With no natural predators in the area, the fish are a threat to the ecosystem as the gobble up native shrimp, crab and reef fish, marine researchers say.
An aquarium favorite, lionfish have been spreading for years from South Florida north to the Carolinas, south to Venezuela, east to the Caribbean islands and west along the Gulf Coast to Texas, the South Florida Sun Sentinel reported Monday.
Increasing numbers are becoming homebodies in the waters off Florida's Palm Beach Country, scientists say.
"These fish really stay put, at least in our system," Zachary Jud, a marine scientist at Florida International University, said. "We've had some fish that stayed in the same spot for months. The greatest distance some moved was a couple hundred feet."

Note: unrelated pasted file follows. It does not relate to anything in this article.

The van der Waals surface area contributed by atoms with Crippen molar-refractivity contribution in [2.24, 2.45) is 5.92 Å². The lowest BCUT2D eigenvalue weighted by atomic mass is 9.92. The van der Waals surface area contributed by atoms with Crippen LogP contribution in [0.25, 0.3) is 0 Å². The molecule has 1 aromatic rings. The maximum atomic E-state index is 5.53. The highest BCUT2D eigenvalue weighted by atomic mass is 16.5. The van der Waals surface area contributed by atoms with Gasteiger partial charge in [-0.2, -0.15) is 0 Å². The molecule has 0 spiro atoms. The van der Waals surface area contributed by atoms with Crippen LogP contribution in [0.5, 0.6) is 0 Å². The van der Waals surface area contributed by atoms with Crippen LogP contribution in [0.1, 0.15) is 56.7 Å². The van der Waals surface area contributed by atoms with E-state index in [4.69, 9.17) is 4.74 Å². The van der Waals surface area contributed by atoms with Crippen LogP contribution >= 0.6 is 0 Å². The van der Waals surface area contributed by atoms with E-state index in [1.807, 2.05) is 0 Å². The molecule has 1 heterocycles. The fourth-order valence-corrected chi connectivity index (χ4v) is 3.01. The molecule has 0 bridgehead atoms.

Because adult lionfish tend to stay in one place, efforts to keep down their numbers by capturing or spearing them have been successful.
But care is needed as they can deliver a painful sting, although the venom is not fatal.
"We would encourage anyone not properly equipped to not handle the fish at all," said Lad Akins of the Reef Environmental Education Foundation, a marine-conservation group that organizes lionfish roundups. "I would advise fishermen who catch one to hold the fish over a cooler or bucket and cut the line."